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Basics of IDS and IPS

When it comes to cybersecurity, detecting and preventing intrusions is crucial for protecting valuable information systems and networks. In this section, we’ll discuss the basics of Intrusion Detection Systems (IDS) and Intrusion Prevention Systems (IPS) to help you better understand their function and importance in your overall cybersecurity strategy.

What is Intrusion Detection System (IDS)?

An Intrusion Detection System (IDS) is a critical security tool designed to monitor and analyze network traffic or host activities for any signs of malicious activity, policy violations, or unauthorized access attempts. Once a threat or anomaly is identified, the IDS raises an alert to the security administrator for further investigation and possible actions.

There are two types of IDS:

  • Network-Based Intrusion Detection System (NIDS): This type of IDS is deployed on network devices such as routers, switches, or firewalls to monitor and analyze the traffic between hosts within the network.

  • Host-Based Intrusion Detection System (HIDS): This type of IDS is installed on individual hosts, such as servers or workstations, to monitor and analyze the activities on that specific host.

What is Intrusion Prevention System (IPS)?

An Intrusion Prevention System (IPS) is an advanced security solution closely related to IDS. While an IDS mainly focuses on detecting and alerting about intrusions, an IPS takes it a step further and actively works to prevent the attacks. It monitors, analyzes, and takes pre-configured automatic actions based on suspicious activities, such as blocking malicious traffic, reseting connections, or dropping malicious packets.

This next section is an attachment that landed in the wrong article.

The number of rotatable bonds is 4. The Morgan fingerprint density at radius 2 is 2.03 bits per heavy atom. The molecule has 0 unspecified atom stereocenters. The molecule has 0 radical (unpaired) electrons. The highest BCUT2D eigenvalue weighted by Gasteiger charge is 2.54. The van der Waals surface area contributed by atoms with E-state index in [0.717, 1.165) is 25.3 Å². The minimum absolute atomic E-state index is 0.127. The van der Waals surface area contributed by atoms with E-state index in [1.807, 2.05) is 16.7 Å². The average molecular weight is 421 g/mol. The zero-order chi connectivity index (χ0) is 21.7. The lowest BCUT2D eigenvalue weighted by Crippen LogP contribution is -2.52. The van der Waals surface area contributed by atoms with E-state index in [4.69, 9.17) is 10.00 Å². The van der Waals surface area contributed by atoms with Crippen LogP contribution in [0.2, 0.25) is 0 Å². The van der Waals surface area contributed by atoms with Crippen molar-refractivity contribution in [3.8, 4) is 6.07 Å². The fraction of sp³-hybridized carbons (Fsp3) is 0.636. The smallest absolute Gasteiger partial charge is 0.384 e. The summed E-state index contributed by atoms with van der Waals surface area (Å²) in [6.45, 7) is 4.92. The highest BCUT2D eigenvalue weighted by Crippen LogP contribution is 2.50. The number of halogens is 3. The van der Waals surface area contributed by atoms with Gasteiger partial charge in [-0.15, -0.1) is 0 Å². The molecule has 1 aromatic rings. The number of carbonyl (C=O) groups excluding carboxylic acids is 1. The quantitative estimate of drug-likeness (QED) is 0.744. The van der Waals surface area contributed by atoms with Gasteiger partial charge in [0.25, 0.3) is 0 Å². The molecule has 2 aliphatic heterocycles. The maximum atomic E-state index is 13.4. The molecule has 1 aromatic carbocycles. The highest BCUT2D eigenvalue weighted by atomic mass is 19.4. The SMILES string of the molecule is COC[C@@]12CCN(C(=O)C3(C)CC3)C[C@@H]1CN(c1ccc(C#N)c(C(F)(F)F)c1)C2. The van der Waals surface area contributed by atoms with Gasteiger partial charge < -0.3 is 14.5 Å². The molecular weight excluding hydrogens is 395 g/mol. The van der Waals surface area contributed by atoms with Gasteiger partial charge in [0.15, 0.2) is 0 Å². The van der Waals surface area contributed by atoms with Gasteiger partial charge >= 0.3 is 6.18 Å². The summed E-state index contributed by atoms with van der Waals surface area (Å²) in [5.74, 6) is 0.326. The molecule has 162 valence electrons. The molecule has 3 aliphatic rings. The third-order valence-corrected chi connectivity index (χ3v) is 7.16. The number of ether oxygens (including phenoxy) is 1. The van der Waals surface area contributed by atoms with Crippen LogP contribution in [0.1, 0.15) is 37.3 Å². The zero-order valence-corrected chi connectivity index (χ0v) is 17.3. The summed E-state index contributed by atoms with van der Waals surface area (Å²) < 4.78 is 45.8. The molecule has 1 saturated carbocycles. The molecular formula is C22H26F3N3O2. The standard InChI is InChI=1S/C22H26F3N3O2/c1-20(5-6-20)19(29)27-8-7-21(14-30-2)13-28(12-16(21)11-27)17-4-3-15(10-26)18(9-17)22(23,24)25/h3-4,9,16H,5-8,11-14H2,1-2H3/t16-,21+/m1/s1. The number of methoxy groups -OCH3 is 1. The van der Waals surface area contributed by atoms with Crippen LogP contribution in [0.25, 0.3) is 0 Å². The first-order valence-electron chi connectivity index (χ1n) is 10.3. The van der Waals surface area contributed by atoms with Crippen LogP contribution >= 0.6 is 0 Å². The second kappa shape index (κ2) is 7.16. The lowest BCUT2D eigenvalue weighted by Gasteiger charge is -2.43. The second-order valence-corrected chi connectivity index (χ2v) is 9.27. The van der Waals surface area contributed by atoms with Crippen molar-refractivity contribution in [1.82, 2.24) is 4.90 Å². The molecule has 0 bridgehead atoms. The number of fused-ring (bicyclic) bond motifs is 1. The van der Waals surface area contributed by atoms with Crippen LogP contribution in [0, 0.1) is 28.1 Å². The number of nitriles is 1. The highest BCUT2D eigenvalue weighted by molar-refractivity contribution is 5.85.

There are two types of IPS:

  • Network-Based Intrusion Prevention System (NIPS): This type of IPS is deployed in-line with network devices and closely monitors network traffic, making it possible to take actions in real-time.

  • Host-Based Intrusion Prevention System (HIPS): This type of IPS is installed on individual hosts and actively prevents attacks by controlling inputs and outputs on the host, restricting access to resources, and making use of application-level controls.

Key Takeaways

  • IDS and IPS are essential components of a robust cybersecurity strategy.
  • IDS focuses on detecting and alerting about potential intrusions, while IPS takes it further by actively preventing and mitigating attacks.
  • Network-based systems protect networks, while host-based systems protect individual hosts within a network.
  • Regularly updating and configuring IDS/IPS is necessary to continually defend against evolving threats.

By understanding the basics of IDS and IPS, you can better evaluate your security needs and take the right steps to protect your network and hosts from potential intruders.

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